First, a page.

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Tax Foundation Sounds AMT Alarm

by Mike Godfrey,, Washington

19 December 2012

If the United States Congress cannot reach a deal on the "fiscal cliff" by the end of the year, the Tax Foundation has pointed out that the tax increases represented by the 2012 changes to the Alternative Minimum Tax will be felt early next year.

The Tax Foundation notes that "the AMT is comparable to a parallel universe - it's a completely separate income tax system, with its own definitions of taxable income, tax rates, tax brackets, deductions, and exemptions."

The 26% AMT, or 28% on higher incomes, applies to individual taxpayers with incomes above specific thresholds. For many years Congress has been enacting temporary "patches" to index these income thresholds for inflation in order to prevent millions of taxpayers from being subject to the AMT. The last such patch expired on December 31, 2011.

More specifically, for tax year 2011, the AMT exemption amount (as indexed for inflation) was USD48,450 for individuals and USD74,450 for married taxpayers filing jointly. Because of these thresholds, only about 4m taxpayers paid AMT for tax year 2011. Under current law, however, there is no patch in place and thresholds revert to much lower levels for 2012 - USD33,750 for individuals and USD45,000 for married taxpayers filing jointly. At these levels, approximately 33m taxpayers would pay AMT for tax year 2012 (with returns filed in the spring of 2013).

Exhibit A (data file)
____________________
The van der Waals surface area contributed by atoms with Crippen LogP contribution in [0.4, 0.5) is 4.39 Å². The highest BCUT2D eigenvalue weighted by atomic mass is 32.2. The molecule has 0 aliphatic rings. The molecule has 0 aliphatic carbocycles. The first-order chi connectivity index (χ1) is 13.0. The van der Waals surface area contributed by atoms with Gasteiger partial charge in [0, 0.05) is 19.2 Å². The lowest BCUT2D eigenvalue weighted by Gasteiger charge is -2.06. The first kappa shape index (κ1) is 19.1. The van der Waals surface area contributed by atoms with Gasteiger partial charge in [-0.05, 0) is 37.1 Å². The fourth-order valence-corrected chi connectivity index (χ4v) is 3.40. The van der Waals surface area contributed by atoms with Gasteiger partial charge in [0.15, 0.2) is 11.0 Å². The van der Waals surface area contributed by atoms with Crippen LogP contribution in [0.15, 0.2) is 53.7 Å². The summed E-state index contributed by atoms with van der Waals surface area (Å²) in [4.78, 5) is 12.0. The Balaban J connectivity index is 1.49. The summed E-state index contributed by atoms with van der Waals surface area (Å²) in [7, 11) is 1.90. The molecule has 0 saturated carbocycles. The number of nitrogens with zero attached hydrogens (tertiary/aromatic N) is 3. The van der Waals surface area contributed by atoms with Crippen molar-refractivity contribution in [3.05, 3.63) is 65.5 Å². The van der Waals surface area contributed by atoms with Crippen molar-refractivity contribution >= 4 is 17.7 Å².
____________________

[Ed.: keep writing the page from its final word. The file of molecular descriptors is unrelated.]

Under the "normal" individual income tax, the Tax Foundation comments, Congress can and often does change tax laws retroactively, because a tax return is not filed until the April after the tax year for which it applies. It observes that "it's quite possible for Congress to go ‘over the cliff’ and then re-enact most or all of the Bush-era tax cuts later on during the year - taxpayers can reclaim their overpayments when they file their 2013 tax return in April 2014."

However, the AMT changes have already happened, and, it confirms, "a very substantial tax increase will affect millions of 2012 tax returns to be filed only months from now unless Congress does something about it" by the end of the year.

"When taxpayers file a return," the Tax Foundation explains, "they calculate their liability under both the regular tax and the AMT, and they owe whichever is higher. For the vast majority of taxpayers, the regular tax is higher than the AMT, and it's not something they need to worry about. However, for certain taxpayers (generally upper-middle class families with children) tax liability under the AMT can be significantly higher than the regular tax."

“The Internal Revenue Service (IRS) is currently putting together the tax forms to use next year to file 2012 taxes, and as far as it's concerned, this year's AMT parameters are what they were twenty years ago, despite 60% inflation since then," the Foundation concludes. "Once January 1st comes, the clock runs out - the year is over and the IRS needs to release the forms so that people can file their returns. Again, this is in contrast to the rest of the fiscal cliff tax provisions, which expire a year later and will affect the 2013 tax return that you file in 2014, not the one you file next year."

TAGS: individuals | compliance | tax | tax compliance | law | Internal Revenue Service (IRS) | tax authority | tax rates | United States | individual income tax

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